He carries all credit for all sales that he makes at his facility, with the exception of the sales that he may make and utilize the benefits of the Texaco credit card.
However, if he does use that credit card, we do charge him a three percent processing fee for that.
He purchases all licenses and controls all licenses, as far as the operation of his business, including his dealer-retailer license.
In comparison, from a contractor's standpoint, a contractor is not an independent retailer of petroleum products. He does not own any of the petroleum products being sold through the dispensing units on the property.
He does not have a--he does not--he is never invoiced for any product going through the dispensers. He does not set any prices at the location and he does not determine the marketing policies relative to the marketing of gasoline at the facility.
He does not determine the hours of operation, nor does he determine the days that he's open. Nor does he determine the price.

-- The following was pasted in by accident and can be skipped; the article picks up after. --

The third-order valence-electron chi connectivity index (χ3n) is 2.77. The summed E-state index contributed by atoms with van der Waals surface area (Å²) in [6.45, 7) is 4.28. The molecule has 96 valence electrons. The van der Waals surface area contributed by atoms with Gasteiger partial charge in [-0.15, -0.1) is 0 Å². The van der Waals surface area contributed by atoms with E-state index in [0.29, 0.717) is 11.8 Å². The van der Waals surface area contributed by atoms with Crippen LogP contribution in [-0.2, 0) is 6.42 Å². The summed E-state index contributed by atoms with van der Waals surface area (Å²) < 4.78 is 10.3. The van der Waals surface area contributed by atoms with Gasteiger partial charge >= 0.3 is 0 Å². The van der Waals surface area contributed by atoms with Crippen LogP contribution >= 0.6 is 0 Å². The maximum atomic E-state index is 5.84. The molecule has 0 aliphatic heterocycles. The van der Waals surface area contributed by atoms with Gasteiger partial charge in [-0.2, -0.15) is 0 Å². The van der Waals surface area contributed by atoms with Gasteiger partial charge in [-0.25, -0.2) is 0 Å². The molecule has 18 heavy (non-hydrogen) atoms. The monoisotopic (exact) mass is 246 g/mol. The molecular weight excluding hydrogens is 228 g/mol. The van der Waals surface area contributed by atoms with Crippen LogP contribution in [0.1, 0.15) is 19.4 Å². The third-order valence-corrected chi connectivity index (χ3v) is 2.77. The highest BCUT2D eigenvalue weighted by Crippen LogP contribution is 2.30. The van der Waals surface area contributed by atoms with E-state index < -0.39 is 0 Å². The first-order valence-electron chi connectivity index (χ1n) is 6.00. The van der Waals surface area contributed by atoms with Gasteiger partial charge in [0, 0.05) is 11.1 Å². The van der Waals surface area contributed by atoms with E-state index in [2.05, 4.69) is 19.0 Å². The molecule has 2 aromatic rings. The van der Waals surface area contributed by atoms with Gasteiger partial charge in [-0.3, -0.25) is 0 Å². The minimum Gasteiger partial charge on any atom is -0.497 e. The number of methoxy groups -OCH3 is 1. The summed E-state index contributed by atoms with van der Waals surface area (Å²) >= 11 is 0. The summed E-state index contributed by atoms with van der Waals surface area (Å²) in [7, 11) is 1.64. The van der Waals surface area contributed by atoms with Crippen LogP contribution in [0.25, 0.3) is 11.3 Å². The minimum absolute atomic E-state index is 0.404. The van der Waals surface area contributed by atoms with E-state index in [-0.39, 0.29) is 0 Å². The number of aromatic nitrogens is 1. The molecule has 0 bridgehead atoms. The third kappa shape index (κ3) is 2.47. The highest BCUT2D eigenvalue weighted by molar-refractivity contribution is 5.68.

The contractor functions solely as an independent operator, independent operator as far as the grocery sales, and is paid a fee by Texaco on an hourly basis for administrative labor services in collection of monies generated from sale of products that we own and hold title to.
Specifically, the contract provided:
The term of this Contract shall commence on the Effective Date and shall continue for a period of one (1) year thereafter, and shall be automatically extended for like terms unless either party terminates the Contract upon written notice to the other party ninety (90) days prior to the expiration date of the original term or any extension thereof. The Effective Date will be agreed to by the parties and evidenced by a letter.
Of course, this whole case could have been avoided because the PMPA makes provision for a trial franchise when the parties are just entering into a relationship with each other. The simplified termination rights under 15 U.S.C. Sec. 2803 are not at issue here because Texaco's agreement did not meet the requisites of the statute. Additionally, the issue was not before the district court